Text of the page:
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All about Parenting Toddlers, Issue #028 - Reassurance: An Important Part of Parenting
August 25, 2004
Shaping the life of your precious onesAll about Parenting Toddlers
25th August 2004
Welcome to another issue of All about Parenting Toddlers .
In This Issue:
1. Reassurance: An Important Part of Parenting
You know about instilling values, teaching respect, understanding consequences and other mainstays of being a parent. But did you ever stop to think that a major aspect of parenting is simply reassuring your child?
From Birth Onward
How Much? What Kind?
Keeping It in Check
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At play, they apply what they have learned and find ways to extend their knowledge or skills to the next level of understanding. Children are active in their learning. They cannot wait passively for adults to fill them with information. When they play, they generate ideas of their own and become their own teachers.
Children learn to pick up elaborate details about relationships and how people interact when they play with one another. During play, they find out what really matters to other people and to themselves.
In play, children learn self-control. They can be spontaneous and follow their heart. But they must also restrain themselves from taking over or hurting their friends. They learn to delay gratification when they realise that it is more fun to share a turn with a friend. “You go first.” “I will follow you.” Or “What shall we do next?” are part of learning to follow before they become a leader.
Here are some ways to facilitate your child’s play sessions:
•Provide playmates that are similar in development and age. Children tend to play well with those who are at their own level.
•Teach your child how to cope with play problems. If the other children refuse to let your child play, give her some ideas to help her join in. I once told my little girl that she could be the house guest who brought lots of gifts for the family when she was told that she could not be a member of the “family” in the box house. I helped her make some pretend gifts and she gave them away.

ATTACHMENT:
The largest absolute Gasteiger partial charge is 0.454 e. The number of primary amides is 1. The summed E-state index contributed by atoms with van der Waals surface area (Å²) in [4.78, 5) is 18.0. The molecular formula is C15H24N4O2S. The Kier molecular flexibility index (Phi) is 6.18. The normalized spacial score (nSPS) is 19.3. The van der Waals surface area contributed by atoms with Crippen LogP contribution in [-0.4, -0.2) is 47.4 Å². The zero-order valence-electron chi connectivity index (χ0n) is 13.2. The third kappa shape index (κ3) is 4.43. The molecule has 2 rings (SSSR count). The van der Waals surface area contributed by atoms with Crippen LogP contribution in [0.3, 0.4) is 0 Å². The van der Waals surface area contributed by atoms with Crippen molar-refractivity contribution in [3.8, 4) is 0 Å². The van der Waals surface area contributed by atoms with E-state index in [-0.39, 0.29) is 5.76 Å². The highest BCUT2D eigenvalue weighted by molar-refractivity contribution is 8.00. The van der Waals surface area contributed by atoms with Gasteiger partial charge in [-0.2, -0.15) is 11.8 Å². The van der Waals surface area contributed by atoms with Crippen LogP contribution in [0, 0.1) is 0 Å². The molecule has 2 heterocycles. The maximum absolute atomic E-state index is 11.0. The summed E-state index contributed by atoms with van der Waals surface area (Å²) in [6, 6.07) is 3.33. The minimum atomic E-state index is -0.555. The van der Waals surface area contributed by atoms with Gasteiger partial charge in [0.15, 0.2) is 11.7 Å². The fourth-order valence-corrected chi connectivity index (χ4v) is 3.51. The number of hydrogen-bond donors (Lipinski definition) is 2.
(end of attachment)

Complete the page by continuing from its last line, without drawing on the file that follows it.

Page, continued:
•Allow more time for children to explore and discover new things. The role of the adult is to ensure the safety of the children and to respond appropriately to their needs. It is not your role to teach or take over playtime so that the children can learn something useful. The younger the child, the more time you need to allow him to learn through play. Children can do with the occasional support from parents. You can ask a question or two but stay away from turning the play session into a teaching class.
•Help your child learn negotiation skills during play. You can become your child’s co-player and demonstrate how you share in taking turns and expressing your opinions. If you do not prepare your child with some play skills before group play, he may end up biting or hitting his playmates when he cannot have his way. Show him how to take control and how to give in to others.
•Encourage cooperation rather than competition in children’s play. Young children learn to cooperate with one another when adults offer them support. Compliment the child’s effort in sharing or waiting for his turn instead of snatching the toy. Another effective way is to listen to your child talk about his feelings. Children who are listened to tend to express themselves better in play situations. They work out their problems amicably instead of using aggression. Their playmates trust them.
•Help your child find the right words. In play, those who can speak well and understand what others are saying tend to take on leadership roles. As they are good leaders, they are also good followers. They are popular with other children. Their language competence can help them sustain and extend their social play. If your child needs help with his language development, you may want to seek professional help as early as possible.
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See you in the next issue. :-)
All the best,
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